In contrast to Brussels that shut down its infrastructure under the threat of a possible ISIS terrorist attack, Israeli infrastructure accounts for possible terrorist attacks so that an attack will not shut down services. Israel is in a perpetual state of war. This mindset creates a “life goes on” attitude that is prevalent, regardless of events. While the mindset influences the social, political, and operational infrastructures, it paradoxically does not influence the Israeli economic infrastructure.

The Nash Equilibrium, which is a subset of game theory, is a set of strategies (including decisions and behaviors) that are rationally optimal given every other player’s optimal strategy. Every player knows the strategy of the other players and each player feels that it cannot gain from unilaterally changing strategy. It requires that all players know the rules of the game and understand the utility function. Imagine a narrow, two-way dirt road. Drivers on this road know that if each driver drives regularly then cars heading in opposite directions will crash head-on. Therefore, each driver will swerve to the right to avoid on-coming traffic. This basic example illustrates the Nash Equilibrium because each driver understands the dangers of a narrow, two-way road so they will rationally use the swerve strategy without unilaterally deviating.

The Nash Equilibrium also applies to economics. Generally, commercial banking is a Nash Equilibrium when we deposit money in the bank because of the belief that banks will repay our deposits upon demand. Such a mindset fuels economic growth. If, however, people lose confidence in an economy they often will withdraw money from their bank accounts because they question whether the bank can fulfil its obligation to them. They react this way because they optimally fear that the bank-whose business is lending long by borrowing short from depositors-will not recoup its outstanding loans. This would also be a Nash Equilibrium, in a negative way, because everyone withdraws their bank accounts due to banking fears. Such a mindset fuels economic collapse.

At its core, Israel is a socialist country. The original Zionists sought to create a worker’s utopia. They shed the shtetl life, put on overalls, and went to make the desert bloom. These men worked in the hot sun, drained swamps, and then planted and harvested their crops. They did most of this work collectively on behalf of a Kibbutz. Once harvested, the Kibbutz took its produce to sell to its customers. Those customers included local Arabs, who would purchase the perishable products. If some Arabs feel threatened or hatred towards the Israelis then many will cease or temporarily suspend economic trade with Israel. The equilibrium amongst the Arabs, either purchasing or not purchasing, was based on whether they had anger towards Israel. Anger=slower trade with Israel; no anger=stronger trade with Israel.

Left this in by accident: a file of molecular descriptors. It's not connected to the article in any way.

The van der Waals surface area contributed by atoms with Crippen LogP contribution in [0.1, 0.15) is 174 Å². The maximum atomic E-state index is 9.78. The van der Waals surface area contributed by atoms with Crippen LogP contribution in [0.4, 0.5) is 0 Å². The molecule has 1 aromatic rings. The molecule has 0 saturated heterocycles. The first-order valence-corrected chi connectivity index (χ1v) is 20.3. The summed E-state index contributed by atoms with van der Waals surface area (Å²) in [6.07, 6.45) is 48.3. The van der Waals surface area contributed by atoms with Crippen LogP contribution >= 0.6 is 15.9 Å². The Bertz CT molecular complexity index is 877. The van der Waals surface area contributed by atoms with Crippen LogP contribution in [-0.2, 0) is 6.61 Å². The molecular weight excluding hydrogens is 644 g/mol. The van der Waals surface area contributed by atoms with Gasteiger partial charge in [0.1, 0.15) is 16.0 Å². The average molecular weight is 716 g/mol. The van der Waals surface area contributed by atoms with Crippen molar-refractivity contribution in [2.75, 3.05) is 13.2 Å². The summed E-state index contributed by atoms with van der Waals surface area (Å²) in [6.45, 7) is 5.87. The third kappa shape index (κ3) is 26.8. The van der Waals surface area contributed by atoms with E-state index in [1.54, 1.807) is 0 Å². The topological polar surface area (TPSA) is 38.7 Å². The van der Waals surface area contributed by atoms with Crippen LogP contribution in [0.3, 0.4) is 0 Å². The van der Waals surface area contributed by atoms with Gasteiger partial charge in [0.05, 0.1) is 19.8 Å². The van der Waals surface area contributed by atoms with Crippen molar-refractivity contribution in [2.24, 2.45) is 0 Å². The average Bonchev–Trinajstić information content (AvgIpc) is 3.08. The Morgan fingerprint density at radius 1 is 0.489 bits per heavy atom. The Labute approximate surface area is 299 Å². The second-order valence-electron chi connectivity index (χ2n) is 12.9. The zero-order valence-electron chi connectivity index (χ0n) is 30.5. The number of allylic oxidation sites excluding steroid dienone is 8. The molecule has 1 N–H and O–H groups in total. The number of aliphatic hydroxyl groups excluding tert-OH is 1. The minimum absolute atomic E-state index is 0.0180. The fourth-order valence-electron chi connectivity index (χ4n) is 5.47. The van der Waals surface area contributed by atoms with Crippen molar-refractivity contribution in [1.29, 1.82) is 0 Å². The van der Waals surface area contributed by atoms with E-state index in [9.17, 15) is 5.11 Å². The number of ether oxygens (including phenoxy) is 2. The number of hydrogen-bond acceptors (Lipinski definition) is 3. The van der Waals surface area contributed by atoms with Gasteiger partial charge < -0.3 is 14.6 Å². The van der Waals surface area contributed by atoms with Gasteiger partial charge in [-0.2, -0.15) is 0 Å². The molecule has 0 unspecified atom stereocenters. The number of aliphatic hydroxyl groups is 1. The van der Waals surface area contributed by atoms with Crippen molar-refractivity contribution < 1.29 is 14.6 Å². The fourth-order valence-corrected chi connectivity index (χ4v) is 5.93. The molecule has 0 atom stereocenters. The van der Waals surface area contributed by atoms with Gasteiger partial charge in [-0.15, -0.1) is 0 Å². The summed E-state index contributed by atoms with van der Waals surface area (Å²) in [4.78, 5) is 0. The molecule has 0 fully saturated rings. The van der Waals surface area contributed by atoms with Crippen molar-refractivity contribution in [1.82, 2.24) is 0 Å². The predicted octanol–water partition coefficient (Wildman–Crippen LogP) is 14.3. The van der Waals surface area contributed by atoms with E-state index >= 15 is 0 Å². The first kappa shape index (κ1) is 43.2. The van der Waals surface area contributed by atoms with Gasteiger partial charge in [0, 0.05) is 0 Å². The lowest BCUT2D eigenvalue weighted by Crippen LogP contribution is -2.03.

For many years, Israel either ignored or did not understand this equilibrium. Israel, feeling compelled to retaliate against Arab aggression, would fire back at terrorists without economic consideration. When considering national security and your own survival, economic concerns are irrelevant. However, unlike other areas of infrastructure that absorbs minimal shock when Israel retaliates, the Israeli economy absorbs significant shock when Israel retaliates. Terror minimally interferes with buses, trains, and construction; terror significantly interfered with Kibbutz economic activity.

Recently, Israel changed its economic model. To the chagrin of early Zionists, modern Israel shed its Marxist past by devaluing its currency to boost exports. Those exports are largely white-collar technological products, not agricultural products. As a result of the change, Israel prophylactically started to build an economic infrastructure that is minimally affected by terrorism. However, the continued stress on tourism dollars is susceptible to terrorism wherein terrorism also batters the tourism industry.

It seems that economic factors were the basis for the move to capitalism. By devaluing the Shekel, Israel tapped into its export market, especially through development of the hi-tech sector. It is an open question why Israel understood the Nash Equilibrium vis-à-vis its social, political, and operational infrastructures but not for its economic infrastructure. The old time, idealistic Zionists held the Kibbutz life as the cultural elite; they looked down at those who worked desk jobs. Possibly, this attitude inhibited Israel from understanding the Nash Equilibrium regarding economic infrastructure, whereby the Kibbutz ideal harmed Israeli national interests. Sad.